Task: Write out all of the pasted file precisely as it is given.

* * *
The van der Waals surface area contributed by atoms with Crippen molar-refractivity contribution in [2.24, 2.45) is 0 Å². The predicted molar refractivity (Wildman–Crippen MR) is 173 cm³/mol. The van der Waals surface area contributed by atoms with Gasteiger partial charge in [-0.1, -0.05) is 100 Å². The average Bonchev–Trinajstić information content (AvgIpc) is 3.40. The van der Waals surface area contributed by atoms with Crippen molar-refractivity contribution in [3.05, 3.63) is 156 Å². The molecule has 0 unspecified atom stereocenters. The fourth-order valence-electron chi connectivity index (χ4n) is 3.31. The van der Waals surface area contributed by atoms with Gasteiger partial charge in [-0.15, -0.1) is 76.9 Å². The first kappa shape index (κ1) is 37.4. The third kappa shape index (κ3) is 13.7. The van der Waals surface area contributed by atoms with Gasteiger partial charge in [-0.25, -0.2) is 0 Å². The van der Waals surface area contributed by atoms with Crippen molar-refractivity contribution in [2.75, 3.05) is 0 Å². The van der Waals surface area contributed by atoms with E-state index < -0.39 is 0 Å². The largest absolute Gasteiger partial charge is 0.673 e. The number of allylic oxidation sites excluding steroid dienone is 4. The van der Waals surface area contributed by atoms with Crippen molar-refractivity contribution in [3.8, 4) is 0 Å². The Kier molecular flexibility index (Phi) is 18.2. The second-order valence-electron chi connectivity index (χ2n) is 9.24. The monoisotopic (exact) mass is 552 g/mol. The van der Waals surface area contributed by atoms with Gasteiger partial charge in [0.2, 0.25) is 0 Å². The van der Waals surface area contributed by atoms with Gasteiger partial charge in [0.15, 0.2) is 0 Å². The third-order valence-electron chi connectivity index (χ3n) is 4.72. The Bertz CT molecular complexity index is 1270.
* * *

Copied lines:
The van der Waals surface area contributed by atoms with Crippen molar-refractivity contribution in [2.24, 2.45) is 0 Å². The predicted molar refractivity (Wildman–Crippen MR) is 173 cm³/mol. The van der Waals surface area contributed by atoms with Gasteiger partial charge in [-0.1, -0.05) is 100 Å². The average Bonchev–Trinajstić information content (AvgIpc) is 3.40. The van der Waals surface area contributed by atoms with Crippen molar-refractivity contribution in [3.05, 3.63) is 156 Å². The molecule has 0 unspecified atom stereocenters. The fourth-order valence-electron chi connectivity index (χ4n) is 3.31. The van der Waals surface area contributed by atoms with Gasteiger partial charge in [-0.15, -0.1) is 76.9 Å². The first kappa shape index (κ1) is 37.4. The third kappa shape index (κ3) is 13.7. The van der Waals surface area contributed by atoms with Gasteiger partial charge in [-0.25, -0.2) is 0 Å². The van der Waals surface area contributed by atoms with Crippen molar-refractivity contribution in [2.75, 3.05) is 0 Å². The van der Waals surface area contributed by atoms with E-state index < -0.39 is 0 Å². The largest absolute Gasteiger partial charge is 0.673 e. The number of allylic oxidation sites excluding steroid dienone is 4. The van der Waals surface area contributed by atoms with Crippen molar-refractivity contribution in [3.8, 4) is 0 Å². The Kier molecular flexibility index (Phi) is 18.2. The second-order valence-electron chi connectivity index (χ2n) is 9.24. The monoisotopic (exact) mass is 552 g/mol. The van der Waals surface area contributed by atoms with Gasteiger partial charge in [0.2, 0.25) is 0 Å². The van der Waals surface area contributed by atoms with Gasteiger partial charge in [0.15, 0.2) is 0 Å². The third-order valence-electron chi connectivity index (χ3n) is 4.72. The Bertz CT molecular complexity index is 1270.